39. 39. Overall student numbers: • Continued plurality of models • Pressures on free admission • Negotiation most frequent option Exclusive decision of the universities EE, IE, IT, LU, NO, SE, UK Universities decide on the number of fee-paying students while the external authority defines the number of state- funded study places HR, HU, LT, LV Universities negotiate with an external authority BB (DE), HE (DE), NRW (DE), DK, ES, FI, IS, PL, PT, SI,SK Exclusive decision of an external authority RS Free admission AT, BE-FL, BE- FR, CH, FR, NL 6/04/2017
  40. 40. Admission criteria at Bachelor level Universities are exclusively responsible for admission in less than 1/3 of the systems Universities can set admission criteria Admission criteria are co-regulated between universities and an external authority Admission criteria are entirely regulated by an external authority 6/04/2017
  41. 41. Admission criteria at Master level Greater autonomy for universities in student selection Universities can set admission criteria Admission criteria are co-regulated between universities and an external authority Admission criteria are entirely regulated by an external authority 6/04/2017
  42. 42. Introduction of new degree programmes: Several systems are engaged in a transition away from programme accreditation Universities can open degree programmes without accreditation AT, CH, IE, LU, NO, PL, SE, UK All new degree programmes/courses must be submitted to prior accreditation to be funded ES, FR, HR, NL All new degree programmes/courses must be submitted to prior acreditation to be introduced BE-FL, BE-FR, HU, IT, LT, PT, RS, SI, SK Other restrictions EE, BB (DE), HE (DE), NRW (DE), DK, FI, IS, LV 6/04/2017
  43. 43. Language of instruction: Are universities free to choose their language of instruction? Bachelor programmes Universities can choose the language of instruction for all programmes AT, CH, BB (DE), HE (DE), NRW (DE), DK, EE, ES, FI, HU, IE, IT, LU, NL, NO, PL, PT, SE, SK, UK Restrictions on the use of foreign languages apply BE-FL, BE-FR, FR, HR, IS, LT, LV, RS, SI Master's programmes Universities can choose the language of instruction for all programmes AT, CH, BB (DE), HE (DE), NRW (DE), DK, EE, ES, FI, HU, IE, IS, IT, LU, NL, NO, PL, PT, SE, SK, UK Restrictions on the use of foreign languages apply BE-FL, BE-FR, FR, HR, LT, LV, RS, SI Master's programmes Bachelor programmes 6/04/2017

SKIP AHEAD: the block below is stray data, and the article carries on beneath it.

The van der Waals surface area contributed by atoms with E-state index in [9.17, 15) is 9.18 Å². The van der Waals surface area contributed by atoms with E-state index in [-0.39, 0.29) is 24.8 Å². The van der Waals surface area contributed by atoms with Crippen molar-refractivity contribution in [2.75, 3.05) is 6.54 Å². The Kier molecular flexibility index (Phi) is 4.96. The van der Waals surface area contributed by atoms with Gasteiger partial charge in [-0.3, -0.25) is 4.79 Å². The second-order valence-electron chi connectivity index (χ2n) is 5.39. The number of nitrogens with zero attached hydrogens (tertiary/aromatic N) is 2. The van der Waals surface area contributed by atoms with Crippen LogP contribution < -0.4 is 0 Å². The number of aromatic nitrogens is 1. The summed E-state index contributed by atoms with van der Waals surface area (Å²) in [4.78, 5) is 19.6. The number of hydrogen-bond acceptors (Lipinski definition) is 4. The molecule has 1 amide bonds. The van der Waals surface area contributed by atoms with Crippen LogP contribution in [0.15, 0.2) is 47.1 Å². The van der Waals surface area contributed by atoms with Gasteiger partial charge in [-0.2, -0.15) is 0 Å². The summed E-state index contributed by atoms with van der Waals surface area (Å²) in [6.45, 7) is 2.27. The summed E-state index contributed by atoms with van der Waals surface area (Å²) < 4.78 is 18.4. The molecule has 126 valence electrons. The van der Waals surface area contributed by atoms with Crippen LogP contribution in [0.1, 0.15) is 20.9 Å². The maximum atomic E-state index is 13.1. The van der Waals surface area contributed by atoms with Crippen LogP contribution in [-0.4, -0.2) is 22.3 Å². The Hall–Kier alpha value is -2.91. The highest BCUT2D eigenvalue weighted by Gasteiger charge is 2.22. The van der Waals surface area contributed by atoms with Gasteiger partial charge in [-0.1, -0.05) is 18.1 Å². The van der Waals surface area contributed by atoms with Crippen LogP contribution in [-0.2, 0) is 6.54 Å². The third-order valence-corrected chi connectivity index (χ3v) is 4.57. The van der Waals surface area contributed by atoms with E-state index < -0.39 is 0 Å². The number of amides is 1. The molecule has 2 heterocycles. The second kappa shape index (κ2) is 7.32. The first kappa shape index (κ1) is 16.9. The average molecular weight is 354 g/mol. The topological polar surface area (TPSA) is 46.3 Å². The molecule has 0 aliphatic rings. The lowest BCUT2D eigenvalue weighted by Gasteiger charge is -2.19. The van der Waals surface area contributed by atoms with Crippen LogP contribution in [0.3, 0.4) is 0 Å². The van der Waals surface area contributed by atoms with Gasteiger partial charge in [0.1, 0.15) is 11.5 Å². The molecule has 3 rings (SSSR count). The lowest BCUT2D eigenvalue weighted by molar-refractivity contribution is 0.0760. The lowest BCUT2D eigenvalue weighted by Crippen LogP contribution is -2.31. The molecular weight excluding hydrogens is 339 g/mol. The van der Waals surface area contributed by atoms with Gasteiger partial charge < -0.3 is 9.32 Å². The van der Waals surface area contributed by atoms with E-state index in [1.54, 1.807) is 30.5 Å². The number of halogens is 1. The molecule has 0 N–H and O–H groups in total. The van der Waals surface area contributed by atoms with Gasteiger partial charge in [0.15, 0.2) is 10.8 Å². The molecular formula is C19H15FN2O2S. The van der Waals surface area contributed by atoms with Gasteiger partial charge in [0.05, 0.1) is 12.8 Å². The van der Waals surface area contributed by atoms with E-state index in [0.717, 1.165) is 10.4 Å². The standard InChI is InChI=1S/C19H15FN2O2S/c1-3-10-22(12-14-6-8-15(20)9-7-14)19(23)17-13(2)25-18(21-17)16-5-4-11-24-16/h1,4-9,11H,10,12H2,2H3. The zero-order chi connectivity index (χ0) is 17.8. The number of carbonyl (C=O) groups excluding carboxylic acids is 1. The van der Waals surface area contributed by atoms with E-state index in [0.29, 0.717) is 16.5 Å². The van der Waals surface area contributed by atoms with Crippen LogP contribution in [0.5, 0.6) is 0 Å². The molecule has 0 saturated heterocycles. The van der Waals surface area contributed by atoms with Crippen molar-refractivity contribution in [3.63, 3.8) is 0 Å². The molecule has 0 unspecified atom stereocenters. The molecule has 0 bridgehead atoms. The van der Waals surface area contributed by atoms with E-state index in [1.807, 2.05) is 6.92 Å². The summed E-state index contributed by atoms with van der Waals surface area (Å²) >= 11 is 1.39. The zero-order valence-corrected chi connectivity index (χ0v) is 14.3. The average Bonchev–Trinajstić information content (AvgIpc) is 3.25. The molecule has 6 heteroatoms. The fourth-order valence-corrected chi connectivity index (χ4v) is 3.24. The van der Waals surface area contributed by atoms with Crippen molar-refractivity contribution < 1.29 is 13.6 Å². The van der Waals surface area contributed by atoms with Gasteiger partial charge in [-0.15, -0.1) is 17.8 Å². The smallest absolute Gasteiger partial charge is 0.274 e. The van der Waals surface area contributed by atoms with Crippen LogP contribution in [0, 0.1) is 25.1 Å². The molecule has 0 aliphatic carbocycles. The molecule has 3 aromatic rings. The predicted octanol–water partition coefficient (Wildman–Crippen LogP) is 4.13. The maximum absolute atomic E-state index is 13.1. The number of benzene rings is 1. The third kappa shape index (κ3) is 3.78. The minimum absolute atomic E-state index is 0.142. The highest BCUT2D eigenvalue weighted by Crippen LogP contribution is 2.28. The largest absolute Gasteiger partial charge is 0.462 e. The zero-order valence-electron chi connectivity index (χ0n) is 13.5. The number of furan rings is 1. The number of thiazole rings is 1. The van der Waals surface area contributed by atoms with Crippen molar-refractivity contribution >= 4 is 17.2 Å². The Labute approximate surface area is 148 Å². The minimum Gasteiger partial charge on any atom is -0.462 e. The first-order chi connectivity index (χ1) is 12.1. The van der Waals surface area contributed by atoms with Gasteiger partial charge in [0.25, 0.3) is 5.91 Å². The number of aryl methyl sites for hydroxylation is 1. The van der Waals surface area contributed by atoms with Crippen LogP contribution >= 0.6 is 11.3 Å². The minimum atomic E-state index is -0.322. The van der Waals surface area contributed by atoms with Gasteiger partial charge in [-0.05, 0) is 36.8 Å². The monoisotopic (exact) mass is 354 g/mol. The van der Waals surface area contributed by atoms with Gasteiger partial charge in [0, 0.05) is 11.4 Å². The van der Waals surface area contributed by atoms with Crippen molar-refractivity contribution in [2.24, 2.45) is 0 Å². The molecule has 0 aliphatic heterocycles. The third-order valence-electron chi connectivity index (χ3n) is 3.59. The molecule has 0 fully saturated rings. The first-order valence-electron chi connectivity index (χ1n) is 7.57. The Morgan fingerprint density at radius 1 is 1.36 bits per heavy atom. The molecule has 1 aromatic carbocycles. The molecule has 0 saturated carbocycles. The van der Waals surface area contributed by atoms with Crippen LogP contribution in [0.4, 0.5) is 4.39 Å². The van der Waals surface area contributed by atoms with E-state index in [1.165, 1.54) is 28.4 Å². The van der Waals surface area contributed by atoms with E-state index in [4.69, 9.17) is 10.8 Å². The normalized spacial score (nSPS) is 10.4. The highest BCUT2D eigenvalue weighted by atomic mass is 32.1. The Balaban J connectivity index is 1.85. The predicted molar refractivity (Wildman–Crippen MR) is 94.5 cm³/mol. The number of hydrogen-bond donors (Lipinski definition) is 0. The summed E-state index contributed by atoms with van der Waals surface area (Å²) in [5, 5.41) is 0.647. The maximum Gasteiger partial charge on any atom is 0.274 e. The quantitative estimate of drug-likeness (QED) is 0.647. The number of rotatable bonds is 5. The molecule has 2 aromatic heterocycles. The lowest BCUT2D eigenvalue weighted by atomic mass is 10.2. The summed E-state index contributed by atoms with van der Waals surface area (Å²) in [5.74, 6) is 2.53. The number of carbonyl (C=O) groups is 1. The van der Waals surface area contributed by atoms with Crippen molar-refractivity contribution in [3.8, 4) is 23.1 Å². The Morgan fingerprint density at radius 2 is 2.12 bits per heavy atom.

44. 44. Choice of quality assurance provider: The creation of a national QA agency in some countries limits previously existing options for universities Universities can choose a provider freely according to their needs (including countries from other agencies) AT, CH, BB (DE), HE (DE), NRW (DE), EE, FI, HU Universities cannot choose the quality assurance agency BE-FL, BE-FR, DK, ES, FR, HR, IE, IS, IT, LT, LU, LV, NL, NO, PL, PT, RS, SE, SI, SK, UK 6/04/2017
  45. 45. Academic autonomy - Trends  Different models to determine overall student numbers; pressures on free admission  Accreditation systems are in transition in a series of countries  Greater number of positive developments in comparison to the other autonomy dimensions  Universities in Europe still have little freedom in choosing QA mechanisms or providers 6/04/2017
  46. 46. Increase Stable Decrease New Academic Autonomy Evolution from 2010 6/04/2017
  47. 47. Academic autonomy Rank System Score 1 Estonia 98% 2 Finland 90% 3 Ireland 89% Luxembourg 89% United Kingdom 89% 6 Hesse (DE) 88% North Rhine-Westphalia (DE) 88% 8 Brandenburg (DE) 87% 9 Norway 83% 10 Iceland 78% 11 Denmark 75% 12 Austria 72% Switzerland 72% 14 Poland 68% 15 Sweden 66% 16 Hungary 58% 17 Spain 57% 18 Italy 56% Slovakia 56% 20 Portugal 54% 21 Croatia 50% 22 The Netherlands 48% 23 Latvia 46% Serbia 46% 25 Slovenia 44% 26 Lithuania 42% 27 France 37% 28 Flanders (BE) 35% 29 French-speaking community of Belgium 32% 6/04/2017
  48. 48. Academic Autonomy Scores High (81% to 100% scores) Medium high (61% to 80% scores) Medium low (41% to 60% scores) Low (0 to 40% scores) Clusters 6/04/2017
  49. 49. Impact on autonomy Funding • Steering increasingly through funding mechanisms: performance indicators, competition, contracts • Budget cuts, heavier reporting, earmarking of funding, demands on efficiency System structure, diversity and size • Concentration processes are on the rise – scope for strategic governance? • Special challenges for large, centralized systems 6/04/2017
  50. 50. The objective should remain to meaningfully enhance the institutions’ ability to build strategic profiles through the development of their academic offer, supported by proper financial management capacity, adequate HR strategies and a reflection on the governance model. 6/04/2017
  51. 51. autonomy@eua.be thomas.estermann@eua.be Working together For further information please contact: • Privilege a holistic approach to university autonomy • Identify priorities and aims, dialogue and structured implementation EUA can support you with: • Tailor-made support fostering a holistic approach to autonomy • National events providing specific comparative analysis, including funding framework and structured dialogue • Link to system events through EUA’s USTREAM project 6/04/2017